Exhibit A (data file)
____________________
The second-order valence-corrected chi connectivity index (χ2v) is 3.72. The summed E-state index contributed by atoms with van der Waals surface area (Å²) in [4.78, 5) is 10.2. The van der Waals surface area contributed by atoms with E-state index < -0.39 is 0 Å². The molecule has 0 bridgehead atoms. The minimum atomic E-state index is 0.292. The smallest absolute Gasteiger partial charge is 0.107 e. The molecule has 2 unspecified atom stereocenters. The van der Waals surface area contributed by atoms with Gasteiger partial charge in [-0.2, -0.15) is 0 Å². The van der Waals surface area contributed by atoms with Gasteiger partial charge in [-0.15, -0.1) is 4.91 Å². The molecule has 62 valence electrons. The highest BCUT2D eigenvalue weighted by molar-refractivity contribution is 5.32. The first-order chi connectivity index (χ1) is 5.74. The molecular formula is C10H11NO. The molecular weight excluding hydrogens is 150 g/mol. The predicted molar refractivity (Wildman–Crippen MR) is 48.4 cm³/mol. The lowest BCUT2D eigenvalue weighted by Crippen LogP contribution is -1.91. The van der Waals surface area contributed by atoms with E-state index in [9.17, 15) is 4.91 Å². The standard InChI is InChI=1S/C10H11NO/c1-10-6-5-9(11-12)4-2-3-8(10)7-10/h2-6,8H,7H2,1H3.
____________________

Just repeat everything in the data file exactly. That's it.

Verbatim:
The second-order valence-corrected chi connectivity index (χ2v) is 3.72. The summed E-state index contributed by atoms with van der Waals surface area (Å²) in [4.78, 5) is 10.2. The van der Waals surface area contributed by atoms with E-state index < -0.39 is 0 Å². The molecule has 0 bridgehead atoms. The minimum atomic E-state index is 0.292. The smallest absolute Gasteiger partial charge is 0.107 e. The molecule has 2 unspecified atom stereocenters. The van der Waals surface area contributed by atoms with Gasteiger partial charge in [-0.2, -0.15) is 0 Å². The van der Waals surface area contributed by atoms with Gasteiger partial charge in [-0.15, -0.1) is 4.91 Å². The molecule has 62 valence electrons. The highest BCUT2D eigenvalue weighted by molar-refractivity contribution is 5.32. The first-order chi connectivity index (χ1) is 5.74. The molecular formula is C10H11NO. The molecular weight excluding hydrogens is 150 g/mol. The predicted molar refractivity (Wildman–Crippen MR) is 48.4 cm³/mol. The lowest BCUT2D eigenvalue weighted by Crippen LogP contribution is -1.91. The van der Waals surface area contributed by atoms with E-state index in [9.17, 15) is 4.91 Å². The standard InChI is InChI=1S/C10H11NO/c1-10-6-5-9(11-12)4-2-3-8(10)7-10/h2-6,8H,7H2,1H3.